There are two factors that need to be considered when using aerospace wires/cables for higher voltage systems:
- Determining the long-term insulation life impacts of high voltage utilization
- The impact that high voltage testers may have through repeat high potential testing
In this article we will focus on the second factor. For this factor, a common concern is the damage that high voltage testers could do to wire insulation. In situations where hundreds or thousands of short high voltage pulses (500V to 1500V) are placed on a wire, there is a concern that each application, however short, may degrade insulation performance and accumulate damage with each use.
If you are interested in more information on high voltage testing, you may want to read the article Life Predictions of EWIS Components.
Consider the following scenario: You are set to examine an aircraft that has been in service for the last 20 years. You know that the wires in that zone are aged and there are plans to replace them in the near future. The equipment you will be using to examine the wire harness, will place a short, high voltage pulse down the wire to detect opens and/or shorts. Should you be concerned about potentially damaging the wire insulation (e.g. pop a hole in the degraded insulation)?
To illustrate this, consider the following figure showing a generalized representation of wire insulation degradation. As the wire ages, the insulation withstand voltage (the voltage carrying capacity) slowly declines until it fails based on one of three reasons:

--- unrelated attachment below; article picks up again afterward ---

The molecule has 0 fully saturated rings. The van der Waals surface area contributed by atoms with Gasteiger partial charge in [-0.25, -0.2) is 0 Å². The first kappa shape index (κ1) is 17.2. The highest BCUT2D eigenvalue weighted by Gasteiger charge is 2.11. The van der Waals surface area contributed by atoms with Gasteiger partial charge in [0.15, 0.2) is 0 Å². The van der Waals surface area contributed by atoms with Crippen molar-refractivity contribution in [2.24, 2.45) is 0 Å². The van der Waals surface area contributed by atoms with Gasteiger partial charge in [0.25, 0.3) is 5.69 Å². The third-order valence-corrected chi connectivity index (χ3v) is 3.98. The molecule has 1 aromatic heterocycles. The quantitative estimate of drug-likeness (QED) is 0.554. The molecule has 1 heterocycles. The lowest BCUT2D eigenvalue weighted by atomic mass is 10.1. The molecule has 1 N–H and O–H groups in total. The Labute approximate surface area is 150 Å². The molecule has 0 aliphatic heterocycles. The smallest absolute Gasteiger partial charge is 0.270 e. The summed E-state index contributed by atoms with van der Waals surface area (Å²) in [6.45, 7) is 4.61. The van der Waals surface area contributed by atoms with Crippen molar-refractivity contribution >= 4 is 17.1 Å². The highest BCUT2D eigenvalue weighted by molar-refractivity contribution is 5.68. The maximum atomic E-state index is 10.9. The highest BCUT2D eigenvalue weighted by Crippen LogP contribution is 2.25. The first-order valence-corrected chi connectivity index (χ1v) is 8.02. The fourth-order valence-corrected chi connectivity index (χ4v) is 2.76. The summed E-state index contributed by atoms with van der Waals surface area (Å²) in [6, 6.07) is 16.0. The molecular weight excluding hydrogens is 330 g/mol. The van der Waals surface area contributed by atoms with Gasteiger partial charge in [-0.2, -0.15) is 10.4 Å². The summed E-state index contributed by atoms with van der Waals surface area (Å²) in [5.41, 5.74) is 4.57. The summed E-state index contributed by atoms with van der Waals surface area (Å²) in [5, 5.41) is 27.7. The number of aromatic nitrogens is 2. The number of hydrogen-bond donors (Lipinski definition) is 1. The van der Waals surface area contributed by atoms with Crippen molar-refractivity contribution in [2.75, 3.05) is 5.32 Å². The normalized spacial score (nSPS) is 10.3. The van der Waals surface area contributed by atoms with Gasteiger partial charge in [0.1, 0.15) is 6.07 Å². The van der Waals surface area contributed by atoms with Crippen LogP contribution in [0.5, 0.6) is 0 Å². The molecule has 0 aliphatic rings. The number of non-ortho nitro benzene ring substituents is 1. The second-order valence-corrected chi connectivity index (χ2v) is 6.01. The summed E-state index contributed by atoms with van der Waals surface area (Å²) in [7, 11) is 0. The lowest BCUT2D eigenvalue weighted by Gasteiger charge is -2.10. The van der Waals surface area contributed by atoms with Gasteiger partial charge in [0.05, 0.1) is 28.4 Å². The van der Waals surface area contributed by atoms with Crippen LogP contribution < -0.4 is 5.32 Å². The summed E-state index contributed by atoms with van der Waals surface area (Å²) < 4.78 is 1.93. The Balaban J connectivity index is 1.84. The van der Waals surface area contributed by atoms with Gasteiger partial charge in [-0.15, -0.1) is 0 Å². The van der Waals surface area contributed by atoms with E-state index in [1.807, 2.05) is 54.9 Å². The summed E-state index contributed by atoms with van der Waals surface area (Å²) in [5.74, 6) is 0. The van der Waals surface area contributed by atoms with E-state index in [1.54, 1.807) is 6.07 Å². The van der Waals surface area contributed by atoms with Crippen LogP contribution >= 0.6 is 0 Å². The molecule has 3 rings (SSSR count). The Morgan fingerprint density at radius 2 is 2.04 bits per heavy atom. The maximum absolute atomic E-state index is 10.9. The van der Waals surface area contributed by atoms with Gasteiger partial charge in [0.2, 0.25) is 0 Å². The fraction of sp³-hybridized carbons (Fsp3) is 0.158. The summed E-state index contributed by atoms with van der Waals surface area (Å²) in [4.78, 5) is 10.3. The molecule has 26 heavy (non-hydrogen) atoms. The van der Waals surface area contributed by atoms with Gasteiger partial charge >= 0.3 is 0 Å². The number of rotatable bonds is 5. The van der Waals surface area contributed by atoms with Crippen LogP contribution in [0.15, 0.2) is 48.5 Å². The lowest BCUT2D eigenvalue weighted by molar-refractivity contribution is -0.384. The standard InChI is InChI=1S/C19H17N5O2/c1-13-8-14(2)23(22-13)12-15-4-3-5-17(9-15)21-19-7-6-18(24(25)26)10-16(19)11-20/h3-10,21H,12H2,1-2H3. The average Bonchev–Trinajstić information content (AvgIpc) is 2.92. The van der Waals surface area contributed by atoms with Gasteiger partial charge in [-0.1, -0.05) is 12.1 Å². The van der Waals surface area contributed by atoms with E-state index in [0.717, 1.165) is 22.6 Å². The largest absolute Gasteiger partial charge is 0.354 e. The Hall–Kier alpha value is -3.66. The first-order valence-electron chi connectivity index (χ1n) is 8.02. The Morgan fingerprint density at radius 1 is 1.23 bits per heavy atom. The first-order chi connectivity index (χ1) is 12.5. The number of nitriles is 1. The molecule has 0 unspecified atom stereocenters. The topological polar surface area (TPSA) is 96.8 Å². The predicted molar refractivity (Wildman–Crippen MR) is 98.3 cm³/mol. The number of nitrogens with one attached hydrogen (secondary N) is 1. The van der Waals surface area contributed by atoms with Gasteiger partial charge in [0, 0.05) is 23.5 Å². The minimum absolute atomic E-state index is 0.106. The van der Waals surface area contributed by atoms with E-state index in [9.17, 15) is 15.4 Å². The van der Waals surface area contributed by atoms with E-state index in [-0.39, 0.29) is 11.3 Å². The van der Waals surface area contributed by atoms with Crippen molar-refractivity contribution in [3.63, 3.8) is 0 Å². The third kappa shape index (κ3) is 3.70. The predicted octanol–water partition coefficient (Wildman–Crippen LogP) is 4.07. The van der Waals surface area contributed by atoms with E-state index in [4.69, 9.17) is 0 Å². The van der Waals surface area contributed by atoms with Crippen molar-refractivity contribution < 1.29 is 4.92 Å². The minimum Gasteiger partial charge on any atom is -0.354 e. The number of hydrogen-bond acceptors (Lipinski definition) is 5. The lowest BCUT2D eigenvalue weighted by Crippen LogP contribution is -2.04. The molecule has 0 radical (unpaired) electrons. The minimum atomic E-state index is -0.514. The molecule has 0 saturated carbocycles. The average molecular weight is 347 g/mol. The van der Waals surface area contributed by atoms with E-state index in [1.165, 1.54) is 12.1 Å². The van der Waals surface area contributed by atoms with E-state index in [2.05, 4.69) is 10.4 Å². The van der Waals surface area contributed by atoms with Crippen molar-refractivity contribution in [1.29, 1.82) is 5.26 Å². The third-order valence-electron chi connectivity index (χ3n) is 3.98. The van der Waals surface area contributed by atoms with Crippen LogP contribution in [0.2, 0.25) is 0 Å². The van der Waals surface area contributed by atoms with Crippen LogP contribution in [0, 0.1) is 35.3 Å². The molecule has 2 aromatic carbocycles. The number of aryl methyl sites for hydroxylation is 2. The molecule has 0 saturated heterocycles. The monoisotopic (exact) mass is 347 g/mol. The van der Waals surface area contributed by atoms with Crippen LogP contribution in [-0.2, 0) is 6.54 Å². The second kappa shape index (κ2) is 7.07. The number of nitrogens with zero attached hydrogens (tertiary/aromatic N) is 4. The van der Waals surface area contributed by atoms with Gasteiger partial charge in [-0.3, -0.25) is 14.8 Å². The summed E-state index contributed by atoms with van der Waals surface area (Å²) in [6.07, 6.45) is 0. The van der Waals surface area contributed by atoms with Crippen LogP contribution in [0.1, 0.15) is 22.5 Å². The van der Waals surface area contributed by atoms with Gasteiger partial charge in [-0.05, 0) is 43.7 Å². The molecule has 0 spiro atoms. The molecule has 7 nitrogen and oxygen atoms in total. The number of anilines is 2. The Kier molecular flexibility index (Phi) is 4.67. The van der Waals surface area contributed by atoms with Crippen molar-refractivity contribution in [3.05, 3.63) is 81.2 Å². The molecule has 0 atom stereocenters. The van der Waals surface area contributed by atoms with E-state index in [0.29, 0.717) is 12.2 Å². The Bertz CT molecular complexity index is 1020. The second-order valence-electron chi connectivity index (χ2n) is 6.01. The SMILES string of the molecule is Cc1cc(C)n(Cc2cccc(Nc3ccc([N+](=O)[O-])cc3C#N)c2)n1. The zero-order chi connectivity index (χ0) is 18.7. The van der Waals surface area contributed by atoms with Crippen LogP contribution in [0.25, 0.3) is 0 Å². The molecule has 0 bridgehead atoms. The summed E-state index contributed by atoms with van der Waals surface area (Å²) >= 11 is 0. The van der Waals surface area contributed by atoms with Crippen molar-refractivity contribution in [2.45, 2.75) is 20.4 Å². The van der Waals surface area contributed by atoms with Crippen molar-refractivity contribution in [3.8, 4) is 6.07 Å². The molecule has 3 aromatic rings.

Generalized wire insulation breakdown voltage as a function of age
- Random failure event causes damage to the insulation reducing the withstand voltage. This could be caused by a cut (due to maintenance error) or via abrasion (rubbing against structure or a worn clamp) and can occur at any time.
- Normal operation voltage causes an insulation breakdown. This would be the natural end of service life of the wire/cable (Point #3 in the figure).
- Harnesses tester/megger places a high voltage on the wire that causes a breakdown of the insulation (points #1 and #2 on the above figure).
Is it possible that the high voltage from a tester could create damage to wire insulation that was not there prior to the test? Yes. However, in order to get to that point, there had to have been some existing damage or wire insulation degradation (assuming the voltage is not too high) in the first place. Would it not be better that this be found on the ground under controlled conditions rather than result in a potential failure in flight?
There is a tradeoff between the voltage used for testing and the detection of faults. As the voltage increases, more failure locations can be found, but this will shorten the service wire life (causing an increase in the time gap between tester failure and normal operations failure).
Lastly, it is important to keep in mind that the high potential testers are not a “one-size-fits-all” solution. Degradation assessment may be necessary to understand the true conditions of the wiring system.